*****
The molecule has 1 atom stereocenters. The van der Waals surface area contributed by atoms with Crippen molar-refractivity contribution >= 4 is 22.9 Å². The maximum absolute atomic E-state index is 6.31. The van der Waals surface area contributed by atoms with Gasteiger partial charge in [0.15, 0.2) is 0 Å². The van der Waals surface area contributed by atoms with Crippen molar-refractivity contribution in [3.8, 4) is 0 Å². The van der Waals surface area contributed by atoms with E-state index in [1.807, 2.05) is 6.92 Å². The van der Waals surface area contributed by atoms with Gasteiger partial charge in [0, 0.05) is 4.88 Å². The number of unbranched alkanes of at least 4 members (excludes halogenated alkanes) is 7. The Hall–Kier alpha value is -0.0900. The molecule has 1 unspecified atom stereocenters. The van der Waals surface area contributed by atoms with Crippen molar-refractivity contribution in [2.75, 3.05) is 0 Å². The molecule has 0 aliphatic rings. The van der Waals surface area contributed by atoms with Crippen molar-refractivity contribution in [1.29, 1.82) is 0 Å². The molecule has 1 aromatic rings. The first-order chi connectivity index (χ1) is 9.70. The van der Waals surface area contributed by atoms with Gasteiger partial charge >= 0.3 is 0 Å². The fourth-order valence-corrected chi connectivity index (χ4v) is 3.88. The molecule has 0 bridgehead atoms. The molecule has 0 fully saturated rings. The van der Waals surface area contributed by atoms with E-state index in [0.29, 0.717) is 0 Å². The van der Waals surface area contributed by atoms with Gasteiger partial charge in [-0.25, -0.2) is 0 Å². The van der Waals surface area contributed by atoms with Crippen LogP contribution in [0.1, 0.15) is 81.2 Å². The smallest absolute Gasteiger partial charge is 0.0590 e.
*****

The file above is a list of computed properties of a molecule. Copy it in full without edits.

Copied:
The molecule has 1 atom stereocenters. The van der Waals surface area contributed by atoms with Crippen molar-refractivity contribution >= 4 is 22.9 Å². The maximum absolute atomic E-state index is 6.31. The van der Waals surface area contributed by atoms with Gasteiger partial charge in [0.15, 0.2) is 0 Å². The van der Waals surface area contributed by atoms with Crippen molar-refractivity contribution in [3.8, 4) is 0 Å². The van der Waals surface area contributed by atoms with E-state index in [1.807, 2.05) is 6.92 Å². The van der Waals surface area contributed by atoms with Gasteiger partial charge in [0, 0.05) is 4.88 Å². The number of unbranched alkanes of at least 4 members (excludes halogenated alkanes) is 7. The Hall–Kier alpha value is -0.0900. The molecule has 1 unspecified atom stereocenters. The van der Waals surface area contributed by atoms with Crippen molar-refractivity contribution in [2.75, 3.05) is 0 Å². The molecule has 0 aliphatic rings. The van der Waals surface area contributed by atoms with Crippen molar-refractivity contribution in [1.29, 1.82) is 0 Å². The molecule has 1 aromatic rings. The first-order chi connectivity index (χ1) is 9.70. The van der Waals surface area contributed by atoms with Gasteiger partial charge >= 0.3 is 0 Å². The fourth-order valence-corrected chi connectivity index (χ4v) is 3.88. The molecule has 0 bridgehead atoms. The molecule has 0 fully saturated rings. The van der Waals surface area contributed by atoms with E-state index in [0.29, 0.717) is 0 Å². The van der Waals surface area contributed by atoms with Gasteiger partial charge in [-0.25, -0.2) is 0 Å². The van der Waals surface area contributed by atoms with Crippen LogP contribution in [0.1, 0.15) is 81.2 Å². The smallest absolute Gasteiger partial charge is 0.0590 e.